What is a Yoni egg and what are the side effects of using them?
Yoni eggs, or jade eggs, became super popular in the last few years thanks to wellness brands who gave this ancient technique a resurgence. It’s been lauded to help with everything from alleviating period cramps, to improving orgasms, to helping with bladder leaks but is it safe to use?
While yoni eggs claim to offer many benefits, the validity of these claims has yet to be backed up with scientific proof. In fact, Gwenyth Paltrow’s Goop was fined $145,000 in 2018 for making unsubstantiated marketing claims about the jade eggs they sold on their site.
What is a yoni egg?
Simply put, yoni eggs are crystals that you insert into your vagina. The crystal is often jade which is why they’re also frequently referred to as jade eggs. ‘Yoni’ means “abode”, “source”, “womb”, or “vagina”and is the symbol of the Goddess Shakti in Hinduism.
What does it do?
The yoni egg has been marketed to provide benefits like strengthening the pelvic floor, enhancing sexual pleasure, balancing hormones, as well as promoting the health and wellness of organs such as the bladder and uterus.
What are the side effects of yoni eggs?
They’re linked to many medical risks, and they aren’t prescribed or approved by doctors to treat pelvic floor dysfunction of any kind (e.g. leaking or pain during sex).
One of the most common misconceptions about yoni eggs is that they can be used for Kegel exercises to strengthen the pelvic floor. However, yoni eggs are made of crystals, so these aren’t exactly light objects that you’re putting in your vagina. Many people think that leaving them in your vagina for long periods helps to strengthen your pelvic floor. But what that achieves instead is muscle fatigue, which can lead to soreness and pain, as well as exacerbate other issues like damage to the tissue between your vagina and bladder or rectum.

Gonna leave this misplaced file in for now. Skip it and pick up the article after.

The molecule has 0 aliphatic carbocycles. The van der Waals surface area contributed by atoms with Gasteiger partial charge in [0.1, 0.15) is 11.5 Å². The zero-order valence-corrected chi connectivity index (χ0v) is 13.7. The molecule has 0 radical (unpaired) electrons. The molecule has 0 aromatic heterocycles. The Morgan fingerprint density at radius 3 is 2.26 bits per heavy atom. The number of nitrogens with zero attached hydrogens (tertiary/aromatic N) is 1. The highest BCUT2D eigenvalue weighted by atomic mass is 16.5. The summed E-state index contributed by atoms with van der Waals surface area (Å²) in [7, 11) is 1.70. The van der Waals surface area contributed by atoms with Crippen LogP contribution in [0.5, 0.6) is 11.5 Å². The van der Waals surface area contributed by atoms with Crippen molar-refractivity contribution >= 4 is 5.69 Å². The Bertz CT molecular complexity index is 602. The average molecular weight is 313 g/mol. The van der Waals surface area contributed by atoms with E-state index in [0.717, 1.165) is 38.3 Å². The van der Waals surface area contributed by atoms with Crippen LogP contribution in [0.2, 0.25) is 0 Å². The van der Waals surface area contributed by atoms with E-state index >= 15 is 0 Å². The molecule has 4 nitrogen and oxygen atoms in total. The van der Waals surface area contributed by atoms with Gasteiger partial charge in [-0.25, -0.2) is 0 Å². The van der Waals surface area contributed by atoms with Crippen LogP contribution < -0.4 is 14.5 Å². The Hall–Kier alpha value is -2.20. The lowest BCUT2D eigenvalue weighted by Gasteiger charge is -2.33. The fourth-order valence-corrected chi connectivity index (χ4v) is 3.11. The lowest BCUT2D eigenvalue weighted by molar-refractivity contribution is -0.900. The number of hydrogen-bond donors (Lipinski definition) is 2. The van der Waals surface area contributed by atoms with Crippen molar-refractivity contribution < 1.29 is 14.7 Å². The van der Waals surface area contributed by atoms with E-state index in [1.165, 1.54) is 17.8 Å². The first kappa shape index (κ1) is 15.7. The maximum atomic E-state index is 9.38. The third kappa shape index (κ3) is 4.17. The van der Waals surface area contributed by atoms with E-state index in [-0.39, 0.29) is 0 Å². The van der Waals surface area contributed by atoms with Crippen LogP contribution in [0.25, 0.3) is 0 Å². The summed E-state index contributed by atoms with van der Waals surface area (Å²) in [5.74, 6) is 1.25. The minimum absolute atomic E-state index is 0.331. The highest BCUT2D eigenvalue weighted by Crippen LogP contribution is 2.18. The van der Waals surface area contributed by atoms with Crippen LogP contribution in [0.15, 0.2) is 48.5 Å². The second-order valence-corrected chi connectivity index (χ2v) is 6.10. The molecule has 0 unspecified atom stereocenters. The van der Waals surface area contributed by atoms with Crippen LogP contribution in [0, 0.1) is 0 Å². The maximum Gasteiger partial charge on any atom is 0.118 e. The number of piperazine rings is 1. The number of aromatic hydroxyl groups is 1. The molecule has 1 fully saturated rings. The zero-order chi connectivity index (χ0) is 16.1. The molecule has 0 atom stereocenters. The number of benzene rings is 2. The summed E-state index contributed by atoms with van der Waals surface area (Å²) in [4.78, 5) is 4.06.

The fact that the surface of yoni eggs are porous poses a health risk. This means the eggs are covered with tiny holes and cracks that bacteria can settle into which makes them super hard to clean. And when you put it in your body, it can lead to infections like toxic shock syndrome, especially if left for long periods. Your vaginal environment is made up of a delicate balance of both good and bad bacteria. Yoni eggs can potentially introduce an excess of bad bacteria, throwing off your pH balance which leads to infections like bacterial vaginosis or yeast infections.
Another risk of using a yoni egg is if it gets stuck in your vagina. Some come with a string attached to them for easy retrieval but if there’s no string, using a yoni egg may result in an unpleasant trip to the emergency room.
Lastly, there’s also the risk of scratching or harming the walls of your vagina during removal.
All in all, because of the medical concerns associated with yoni eggs, it’s best to steer clear. If you're looking to strengthen your pelvic floor, there are other safe and effective ways to do so. Check out our post on vaginal exercises by The Vagina Coach, Kim Vopni. And if crystals are your jam, best stick to the ones that remain outside your body to be safe.